There’s a lot of panic at that moment that’s notwarranted. Short-term economic activity will contract and it will have animpact on global GDP, but it’s not like the world will end tomorrow.” These werethe words of global insurer Allianz’s CEO in late February; his words at thetime contrast with the decision on 12th Marchby Allianz’s wholly owned subsidiary LV= to stop selling travel insurancebecause of coronavirus . The Post Office, Insure and Go and others have alsoadvised they will restrict cover for or exclude claims from coronavirus afterthe 11th March. It seems a measure of panic has set in amongst insurers afterall.

Meanwhile thereare reports that many policyholders are shocked to find that their generalbusiness insurance policies mostly do not cover any of theincreasingly large financial impacts of this health emergency; as outlined inour previous blog, mostinsurance policies will not respond unless a specific cover extension has beenbought.

Given these andother recent headlines highlighting the insurance industry’s apparent desire tododge claims whenever possible, significant reputational damage to the sectoris likely. Without wishing to endorse individual insurer tactics during theseuncertain times, a defence and explanation of the general approach taken by theinsurance sector during this pandemic (and other similar events) isappropriate; here are some points to consider:

  • There’s an old saying in insurance: ”You can’tinsure a burning house”. Insurance exists to cover the future occurrence ofselected fortuitous events; now that coronavirus is established it is acertainty that it is causing (and will continue to cause) significant financialloss. No insurer will offer new cover for the financial effects of the virusnow; it would be mad to do so.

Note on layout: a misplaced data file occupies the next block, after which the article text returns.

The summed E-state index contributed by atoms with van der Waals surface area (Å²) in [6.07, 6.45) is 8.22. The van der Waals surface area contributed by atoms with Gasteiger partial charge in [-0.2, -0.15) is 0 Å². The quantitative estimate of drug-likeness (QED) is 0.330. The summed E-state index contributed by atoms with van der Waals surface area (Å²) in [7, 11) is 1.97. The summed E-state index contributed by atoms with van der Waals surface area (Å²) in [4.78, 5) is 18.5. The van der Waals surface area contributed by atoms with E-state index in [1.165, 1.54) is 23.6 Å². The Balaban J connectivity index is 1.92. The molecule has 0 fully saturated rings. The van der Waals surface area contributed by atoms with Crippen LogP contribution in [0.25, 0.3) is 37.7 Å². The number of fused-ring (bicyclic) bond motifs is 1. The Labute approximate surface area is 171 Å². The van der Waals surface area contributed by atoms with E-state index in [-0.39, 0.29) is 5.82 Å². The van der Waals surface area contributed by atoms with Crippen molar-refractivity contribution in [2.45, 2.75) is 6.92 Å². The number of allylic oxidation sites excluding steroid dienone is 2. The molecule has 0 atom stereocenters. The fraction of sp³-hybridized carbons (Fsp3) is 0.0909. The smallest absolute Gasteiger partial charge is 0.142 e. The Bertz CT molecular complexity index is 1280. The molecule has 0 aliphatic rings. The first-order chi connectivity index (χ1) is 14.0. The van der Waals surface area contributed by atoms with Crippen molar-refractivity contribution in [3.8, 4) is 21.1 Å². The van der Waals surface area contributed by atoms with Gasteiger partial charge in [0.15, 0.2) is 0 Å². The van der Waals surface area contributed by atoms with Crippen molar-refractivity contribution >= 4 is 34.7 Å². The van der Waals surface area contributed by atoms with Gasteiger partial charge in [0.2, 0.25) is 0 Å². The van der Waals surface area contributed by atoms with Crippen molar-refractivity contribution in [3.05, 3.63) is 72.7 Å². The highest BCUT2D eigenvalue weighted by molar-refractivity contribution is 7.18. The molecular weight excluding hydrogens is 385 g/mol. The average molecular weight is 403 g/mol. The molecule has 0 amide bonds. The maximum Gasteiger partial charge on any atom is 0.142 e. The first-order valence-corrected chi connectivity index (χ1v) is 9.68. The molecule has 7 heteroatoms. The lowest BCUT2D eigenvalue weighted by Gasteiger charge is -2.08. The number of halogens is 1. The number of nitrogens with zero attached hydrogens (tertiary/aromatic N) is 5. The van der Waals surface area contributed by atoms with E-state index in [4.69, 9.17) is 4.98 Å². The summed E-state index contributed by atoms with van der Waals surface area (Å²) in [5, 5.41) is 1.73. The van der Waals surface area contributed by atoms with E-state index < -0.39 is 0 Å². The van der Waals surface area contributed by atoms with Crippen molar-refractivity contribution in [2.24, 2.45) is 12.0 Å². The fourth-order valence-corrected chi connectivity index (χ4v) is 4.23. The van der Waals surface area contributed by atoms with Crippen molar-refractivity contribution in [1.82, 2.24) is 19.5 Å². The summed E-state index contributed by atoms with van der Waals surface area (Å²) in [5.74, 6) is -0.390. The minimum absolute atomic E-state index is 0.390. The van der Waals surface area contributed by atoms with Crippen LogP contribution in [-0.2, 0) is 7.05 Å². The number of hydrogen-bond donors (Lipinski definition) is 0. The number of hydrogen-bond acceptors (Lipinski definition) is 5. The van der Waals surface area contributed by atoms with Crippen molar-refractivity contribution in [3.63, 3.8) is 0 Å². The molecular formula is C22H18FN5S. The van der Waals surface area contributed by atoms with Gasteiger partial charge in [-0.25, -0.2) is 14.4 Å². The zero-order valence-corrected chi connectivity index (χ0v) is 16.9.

• Most insurance policies issued to businesses coverrisks that cause physical damage and any resulting financial loss (businessinterruption – if purchased); the physical risks covered typically includefire, natural hazards, accidents, explosions and breakdowns. Adding subsequentfinancial loss comes at a cost, even for these simple physical damage risks.Our previous blog noted that some limited supplier and customer extensions tothis cover may be available, but these are contract specific and any extensionsof cover for (e.g.) pandemic will need to have been negotiated at the time ofpolicy preparation or renewal; generally insurers are wary of offeringfinancial loss cover without any initiating physical loss. Therefore, openended financial loss insurance cover for coronavirus impact, absent of anyphysical loss, will be rare.
  • A conscious decision by a business to buy theseextensions to cover in advance is essential; the insurance market and widerfinancial services sector have rightly been held to account for mis-sellingcovers that are not required, desired or authorised, the most recent examplebeing PPI.
  • Although many insurers are restricting or notoffering future travel insurance cover during the coronavirus emergency, itshould be remembered that they must honour any cover and claims up to the dateof any change of approach. Thus, in the case of LV=, the Post Office or anyother insurer, valid claims for coronavirus travel disruption made before 11thMarch should be covered.